Potted plants in an office must be able to thrive in low-light situations and have low water and fertilizer requirements. They also need to be odor free and take up a small amount of space. Potted plants can make your office feel like a friendlier place and help its air quality.
Pothos ivy (Epipremnum aureumis) is a common houseplant that spreads by runners. It can grow in a vase of water, but prefers damp potting soil. It thrives when given half-strength soluble fertilizer every few weeks. It has heart-shaped, variegated leaves. The stems can be pruned to any length, and they are easily rooted to produce new plants by sticking them in moist soil. It will survive even without any natural light, making it ideal for a windowless office.
Ficus (Ficus benjamina) is a tree that can grow in low light. However, it will drop leaves if you change the light situation dramatically, such as moving the tree away from a bright window. Ficus can reach 15 feet or more in height but responds well to pruning. It likes to be root bound, so it will not need frequent repotting.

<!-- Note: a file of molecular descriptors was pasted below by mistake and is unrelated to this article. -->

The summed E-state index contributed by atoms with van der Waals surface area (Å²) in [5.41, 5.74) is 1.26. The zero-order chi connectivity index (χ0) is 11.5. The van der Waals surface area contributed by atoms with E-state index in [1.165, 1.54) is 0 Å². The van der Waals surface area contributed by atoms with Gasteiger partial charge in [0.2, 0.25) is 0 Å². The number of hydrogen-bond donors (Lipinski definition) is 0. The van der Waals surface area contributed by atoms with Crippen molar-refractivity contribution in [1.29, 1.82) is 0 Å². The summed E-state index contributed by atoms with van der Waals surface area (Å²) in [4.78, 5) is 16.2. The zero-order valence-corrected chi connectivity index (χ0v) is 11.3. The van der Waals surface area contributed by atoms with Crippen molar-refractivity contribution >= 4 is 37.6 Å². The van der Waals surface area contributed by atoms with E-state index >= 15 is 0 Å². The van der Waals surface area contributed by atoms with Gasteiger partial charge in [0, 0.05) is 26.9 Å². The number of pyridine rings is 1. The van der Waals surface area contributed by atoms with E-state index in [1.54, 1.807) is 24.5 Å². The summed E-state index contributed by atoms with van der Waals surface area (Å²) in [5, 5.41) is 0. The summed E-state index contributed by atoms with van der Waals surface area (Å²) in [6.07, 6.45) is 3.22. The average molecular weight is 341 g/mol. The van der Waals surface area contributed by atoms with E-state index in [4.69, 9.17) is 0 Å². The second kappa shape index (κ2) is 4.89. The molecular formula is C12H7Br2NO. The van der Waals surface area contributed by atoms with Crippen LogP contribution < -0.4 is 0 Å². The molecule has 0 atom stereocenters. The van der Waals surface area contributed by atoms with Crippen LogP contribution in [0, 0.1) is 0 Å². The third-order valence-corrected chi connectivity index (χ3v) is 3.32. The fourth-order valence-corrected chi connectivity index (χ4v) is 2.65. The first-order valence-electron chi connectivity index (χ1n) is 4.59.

Rubber plant (Ficus elastica) grows slowly in low light. It has broad dark green leaves and creates a tropical atmosphere. It responds well to regular light applications of water soluble fertilizer and can be pruned for shape as often as needed.
Spider plant (Chlorophytum comosum) produces aerial roots that can be broken off and planted to create new plants. It responds well to moisture and light fertilization. Spider plant does require some natural light, though it can be low light. It is known to be one of the best plants to improve air quality, according to a 1989 study by NASA and the Associated Landscape Contractors of America.